12 June 2019

BOOK: Larry MAY, Ancient Legal Thought : Equality, Justice, and Humaneness from Hammurabi and the Pharaohs to Justinian and the Talmud (Cambridge: Cambridge University Press, 2019). ISBN 9781108484107, £110.00

(Source: CUP)

Cambridge University Press has published a new book on legality and the role of law in ancient societies.


This is a study of what constituted legality and the role of law in ancient societies. Investigating and comparing legal codes and legal thinking of the ancient societies of Mesopotamia, Egypt, Greece, India, the Roman Republic, the Roman Empire and of the ancient Rabbis, this volume examines how people used law to create stable societies. Starting with Hammurabi's Code, this volume also analyzes the law of the pharaohs and the codes of the ancient rabbis and of the Roman Emperor Justinian. Focusing on the key concepts of justice equity and humaneness, the status of women and slaves, and the idea of criminality and of war and peace; no other book attempts to examine such diverse legal systems and legal thinking from the ancient world.


Larry MayVanderbilt University, Tennessee

Larry May is Professor of Philosophy and Law, Emeritus at Vanderbilt University, Tennessee. He has published thirty-seven books, including Limiting Leviathan: Hobbes on Law and International Affairs (2013), Proportionality in International Law, with Michael Newton, (2014), Contingent Pacifism (Cambridge, 2015), Necessity in International Law, with Jens Ohlin (2016), International Criminal Tribunals, with Shannon Fyfe (Cambridge, 2017), and is editor of The Cambridge Handbook of the Just War (Cambridge, 2017). His books have won awards in law, philosophy, and political science and he has advised the US State Department, the CIA, the NIH, and the International Committee of the Red Cross.


Part I. Mesopotamia and Egypt: Section 1. Ancient Procedural Law:
1. Ancient legal reasoning
2. Judging, trials, and assemblies
3. Oaths, ordeals, and truth
Section 2. Freedom, Equality, and Legal Status:
4. Debt forgiveness and equity
5. Freedom and slavery
6. Class, legal status, and equality
7. Women's separate sphere
Section 3. Crime and Punishment:
8. Complicity and conspiracy
9. Crime and Lex Talionis
10. Capital punishment
Section 4. International Justice:
11. Ancient treaties and trust
12. Aggressive war and necessity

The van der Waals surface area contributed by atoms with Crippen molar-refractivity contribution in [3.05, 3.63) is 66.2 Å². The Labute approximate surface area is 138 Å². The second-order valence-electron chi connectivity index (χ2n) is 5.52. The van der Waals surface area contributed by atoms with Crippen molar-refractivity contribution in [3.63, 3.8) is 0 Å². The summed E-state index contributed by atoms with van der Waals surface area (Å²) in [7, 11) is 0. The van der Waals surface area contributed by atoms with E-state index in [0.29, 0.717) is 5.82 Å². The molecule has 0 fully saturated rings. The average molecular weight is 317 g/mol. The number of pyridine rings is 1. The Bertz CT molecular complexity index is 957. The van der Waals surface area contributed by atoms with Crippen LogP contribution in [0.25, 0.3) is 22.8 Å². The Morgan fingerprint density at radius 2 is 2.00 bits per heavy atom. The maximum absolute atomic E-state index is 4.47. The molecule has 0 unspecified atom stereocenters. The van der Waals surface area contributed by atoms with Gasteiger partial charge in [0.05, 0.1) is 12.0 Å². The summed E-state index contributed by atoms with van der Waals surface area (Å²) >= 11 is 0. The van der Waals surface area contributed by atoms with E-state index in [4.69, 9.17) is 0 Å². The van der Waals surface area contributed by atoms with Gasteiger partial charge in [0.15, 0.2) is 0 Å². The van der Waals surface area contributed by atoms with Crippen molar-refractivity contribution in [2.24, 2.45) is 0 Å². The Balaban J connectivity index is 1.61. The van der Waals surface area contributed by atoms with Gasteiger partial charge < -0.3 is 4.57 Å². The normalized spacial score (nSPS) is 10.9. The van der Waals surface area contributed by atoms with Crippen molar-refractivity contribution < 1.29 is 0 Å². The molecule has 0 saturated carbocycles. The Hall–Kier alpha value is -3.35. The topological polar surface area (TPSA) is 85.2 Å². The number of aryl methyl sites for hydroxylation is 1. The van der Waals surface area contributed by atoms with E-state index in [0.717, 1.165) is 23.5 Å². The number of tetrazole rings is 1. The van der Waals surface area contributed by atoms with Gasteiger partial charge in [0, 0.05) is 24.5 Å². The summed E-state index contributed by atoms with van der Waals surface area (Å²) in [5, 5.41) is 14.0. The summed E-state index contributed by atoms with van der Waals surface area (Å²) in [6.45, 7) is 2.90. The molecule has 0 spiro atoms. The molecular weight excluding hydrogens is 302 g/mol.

Part II. Greece and China: Section 5. Law, Justice and Equity:
13. Custom and law in Ancient Greece and China
14. Justice and equity
15. Trial, juries, and democratic assemblies
Section 6. Legal Status:
16. Citizens and aliens
17. Women
18. Slavery and democracy
Section 7. Responsibility and Punishment:
19. Causation and responsibility
20. Homicide and pollution
21. Justification, excuse, and mitigation
22. Hubris and impiety
Section 8. War and Amnesty:
23. Amnesty, sanctuary, and exile
24. Justified war and the law of nations
Part III. India and the Roman Republic: Section 9. Law, Justice and Equity:
25. Law and its sources in Ancient Roman and Indian law
26. Legal procedures and trials
27. Equity and justice
Section 10. Legal Status and Social Class:
28. Legal status of women
29. Social class and slavery
Section 11. Responsibility and Punishment:
30. Political and moral crimes
31. Punishment, cruelty, and humaneness
32. Crimes concerning legal and political abuse
Section 12. War and Treaties:
33. Treaties, hostages, and keeping faith
34. The rules of war and the law of peoples
Part IV. Rabbinic Law and the Roman Empire: Section 13. Justice, Equity, and Conflict of Laws:
35. Law, morality, and religion
36. Dual legal regimes
37. The law and ancient legal scholars
Section 14. Differential Status:
38. Women in Jewish and Roman thought
39. Slaves in Jewish and Roman legal thought
Section 15. Responsibility:
40. Intention and causation in criminal law
41. Injury and murder
42. Public punishment, penal prisons, and police
Section 16. Universal Law at the End of Ancient Times:
43. Universal law and human rights
44. The origins of the just war doctrine
45. Final thoughts on equity, justice, and humaneness.

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